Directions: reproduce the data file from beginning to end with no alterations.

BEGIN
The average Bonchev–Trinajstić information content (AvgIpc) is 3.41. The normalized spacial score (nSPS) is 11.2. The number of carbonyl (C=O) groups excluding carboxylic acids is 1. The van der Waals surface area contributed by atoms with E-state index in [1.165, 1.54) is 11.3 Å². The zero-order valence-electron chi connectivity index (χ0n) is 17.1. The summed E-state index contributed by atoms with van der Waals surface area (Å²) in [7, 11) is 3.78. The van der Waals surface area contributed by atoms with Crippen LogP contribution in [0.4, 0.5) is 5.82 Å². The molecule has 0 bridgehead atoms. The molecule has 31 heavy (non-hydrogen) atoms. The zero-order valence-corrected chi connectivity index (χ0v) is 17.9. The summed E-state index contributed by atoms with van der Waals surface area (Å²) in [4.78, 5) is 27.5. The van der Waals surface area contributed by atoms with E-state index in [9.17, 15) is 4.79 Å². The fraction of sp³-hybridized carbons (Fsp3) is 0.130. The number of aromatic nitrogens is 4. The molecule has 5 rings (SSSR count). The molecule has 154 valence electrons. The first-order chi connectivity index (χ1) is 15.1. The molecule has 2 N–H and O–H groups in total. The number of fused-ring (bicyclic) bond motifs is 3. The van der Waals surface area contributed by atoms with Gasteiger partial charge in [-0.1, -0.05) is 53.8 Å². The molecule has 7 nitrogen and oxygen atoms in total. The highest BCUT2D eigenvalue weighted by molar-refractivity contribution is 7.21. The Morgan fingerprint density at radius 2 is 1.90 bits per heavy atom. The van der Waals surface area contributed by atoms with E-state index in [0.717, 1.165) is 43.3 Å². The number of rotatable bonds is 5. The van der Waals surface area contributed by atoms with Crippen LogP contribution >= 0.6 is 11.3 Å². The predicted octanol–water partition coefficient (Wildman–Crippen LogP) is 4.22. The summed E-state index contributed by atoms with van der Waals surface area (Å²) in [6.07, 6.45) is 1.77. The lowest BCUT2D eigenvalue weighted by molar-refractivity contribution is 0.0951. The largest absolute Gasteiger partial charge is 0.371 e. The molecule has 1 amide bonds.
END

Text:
The average Bonchev–Trinajstić information content (AvgIpc) is 3.41. The normalized spacial score (nSPS) is 11.2. The number of carbonyl (C=O) groups excluding carboxylic acids is 1. The van der Waals surface area contributed by atoms with E-state index in [1.165, 1.54) is 11.3 Å². The zero-order valence-electron chi connectivity index (χ0n) is 17.1. The summed E-state index contributed by atoms with van der Waals surface area (Å²) in [7, 11) is 3.78. The van der Waals surface area contributed by atoms with Crippen LogP contribution in [0.4, 0.5) is 5.82 Å². The molecule has 0 bridgehead atoms. The molecule has 31 heavy (non-hydrogen) atoms. The zero-order valence-corrected chi connectivity index (χ0v) is 17.9. The summed E-state index contributed by atoms with van der Waals surface area (Å²) in [4.78, 5) is 27.5. The van der Waals surface area contributed by atoms with E-state index in [9.17, 15) is 4.79 Å². The fraction of sp³-hybridized carbons (Fsp3) is 0.130. The number of aromatic nitrogens is 4. The molecule has 5 rings (SSSR count). The molecule has 154 valence electrons. The first-order chi connectivity index (χ1) is 15.1. The molecule has 2 N–H and O–H groups in total. The number of fused-ring (bicyclic) bond motifs is 3. The van der Waals surface area contributed by atoms with Gasteiger partial charge in [-0.1, -0.05) is 53.8 Å². The molecule has 7 nitrogen and oxygen atoms in total. The highest BCUT2D eigenvalue weighted by molar-refractivity contribution is 7.21. The Morgan fingerprint density at radius 2 is 1.90 bits per heavy atom. The van der Waals surface area contributed by atoms with E-state index in [0.717, 1.165) is 43.3 Å². The number of rotatable bonds is 5. The van der Waals surface area contributed by atoms with Crippen LogP contribution >= 0.6 is 11.3 Å². The predicted octanol–water partition coefficient (Wildman–Crippen LogP) is 4.22. The summed E-state index contributed by atoms with van der Waals surface area (Å²) in [6.07, 6.45) is 1.77. The lowest BCUT2D eigenvalue weighted by molar-refractivity contribution is 0.0951. The largest absolute Gasteiger partial charge is 0.371 e. The molecule has 1 amide bonds.